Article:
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CNN Fact Checks Priorities USA Ad Blaming Mitt Romney For Woman’s Death

The Jason Voorhees-brutal ad from pro-Obama SuperPAC Priorities USA Action suggesting that Mitt Romney shares some blame for the death of a former steelworker’s wife has been the hot topic in Washington, DC today. Earlier this afternoon, CNN’s Brianna Keilar and Wolf Blitzer performed some fact-checking on the ad, and while they showed that the ad didn’t tell the whole story, the ad’s central point, fair or not, stands.

The ad in question features GST Steelemployee Joe Soptic telling the story of how, following the closure of the Kansas City GST Steel plant, he was unable to provide health insurance for his family. “When Mitt Romney and Bain closed the plant,” Soptic says, “I lost my healthcare, and my family lost their healthcare. And a short time after that my wife became ill.

“I don’t know how long she was sick and I think maybe she didn’t say anything because she knew that we couldn’t afford the insurance,” he continued, “and then one day she became ill and I took her up to the Jackson County Hospital and admitted her for pneumonia and that’s when they found the cancer and by then it was stage four. It was, there was nothing they could do for her. And she passed away in 22 days.”

Keilar points out that Mitt Romney “left Bain Capital” in 1999 (but remained CEO) to run the Winter Olympics, while Soptic’s plant was closed in 2001. Whether you think being an absentee owner absolves Romney for the closure, the fact is that he definitely was at Bain Capital when they saddled GST with hundreds of millions in debt in order to pay themselves dividends.

Keilar also spoke to Joe Soptic, and found out that when he lost his GST job, his wife still had her own job, with her own health insurance, which she then lost in 2002 or 2003 when an injury forced her to leave the job. None of that changes the fact that Joe Soptic was then unable to afford insurance for her. She passed away from cancer in 2006, five years after the plant closing.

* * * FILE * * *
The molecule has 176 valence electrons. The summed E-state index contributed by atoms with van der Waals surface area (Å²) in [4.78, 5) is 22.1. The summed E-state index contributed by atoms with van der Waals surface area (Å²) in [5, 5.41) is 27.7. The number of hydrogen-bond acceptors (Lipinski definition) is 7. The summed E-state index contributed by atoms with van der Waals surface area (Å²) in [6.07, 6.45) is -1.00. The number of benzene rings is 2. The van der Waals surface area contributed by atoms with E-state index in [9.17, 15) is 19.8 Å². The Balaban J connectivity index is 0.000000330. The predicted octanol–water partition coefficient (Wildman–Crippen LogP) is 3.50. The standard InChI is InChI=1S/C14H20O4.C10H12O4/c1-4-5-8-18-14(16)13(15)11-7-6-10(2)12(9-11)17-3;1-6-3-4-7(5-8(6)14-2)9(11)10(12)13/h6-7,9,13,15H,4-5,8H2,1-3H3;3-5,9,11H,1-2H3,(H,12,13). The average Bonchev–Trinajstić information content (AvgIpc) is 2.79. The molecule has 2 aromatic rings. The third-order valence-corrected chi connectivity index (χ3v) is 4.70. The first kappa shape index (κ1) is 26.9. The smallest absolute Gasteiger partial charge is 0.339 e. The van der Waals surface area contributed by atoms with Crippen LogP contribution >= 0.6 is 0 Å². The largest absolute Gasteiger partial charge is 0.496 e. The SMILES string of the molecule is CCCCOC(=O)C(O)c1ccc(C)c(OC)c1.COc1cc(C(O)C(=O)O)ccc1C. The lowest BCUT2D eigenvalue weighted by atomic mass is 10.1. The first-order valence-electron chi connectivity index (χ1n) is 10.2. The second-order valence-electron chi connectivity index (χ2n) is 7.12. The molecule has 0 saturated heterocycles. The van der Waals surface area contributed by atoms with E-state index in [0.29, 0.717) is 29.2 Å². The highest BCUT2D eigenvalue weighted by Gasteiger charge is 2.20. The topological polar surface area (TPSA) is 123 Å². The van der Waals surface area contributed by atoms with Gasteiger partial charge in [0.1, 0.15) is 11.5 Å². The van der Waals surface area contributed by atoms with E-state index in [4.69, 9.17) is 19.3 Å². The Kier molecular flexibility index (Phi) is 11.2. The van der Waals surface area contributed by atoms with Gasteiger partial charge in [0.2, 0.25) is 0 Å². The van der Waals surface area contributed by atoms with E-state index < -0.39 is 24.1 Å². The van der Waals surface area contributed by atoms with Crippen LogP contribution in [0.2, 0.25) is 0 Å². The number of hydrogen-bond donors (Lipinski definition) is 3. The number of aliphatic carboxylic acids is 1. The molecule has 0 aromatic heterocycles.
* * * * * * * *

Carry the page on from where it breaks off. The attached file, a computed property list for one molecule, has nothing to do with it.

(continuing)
Now, the Priorities ad definitely gives the impression of a much shorter timeline, but from listening to Joe Soptic’s story, a reasonable person would still figure that this all took years, not months or days. The omitted details would have muddied Soptic’s message, and probably not have fit into a 60 second commercial.

However, when you’re putting out an ad that is this jump-the-shark-then-break-the-shark’s-spine brutal, you really ought to cross the T’s and dot the I’s. I don’t see how these facts change the central point of the ad, but they do give people an opening to change the subject.

Fair or not, the ad has made people stand up and take notice, but the reaction has been blistering. I interviewed Wolf Blitzer this afternoon (publishing tomorrow), and when we talked about this ad, he told me they were doing a fact-check for The Situation Room, and that he planned to have on Bill Burton and CNN contributor Paul Begala, who is also a member of Priorities. By the time the show aired, they were both unavailable.

Here’s the video, from The Situation Room:

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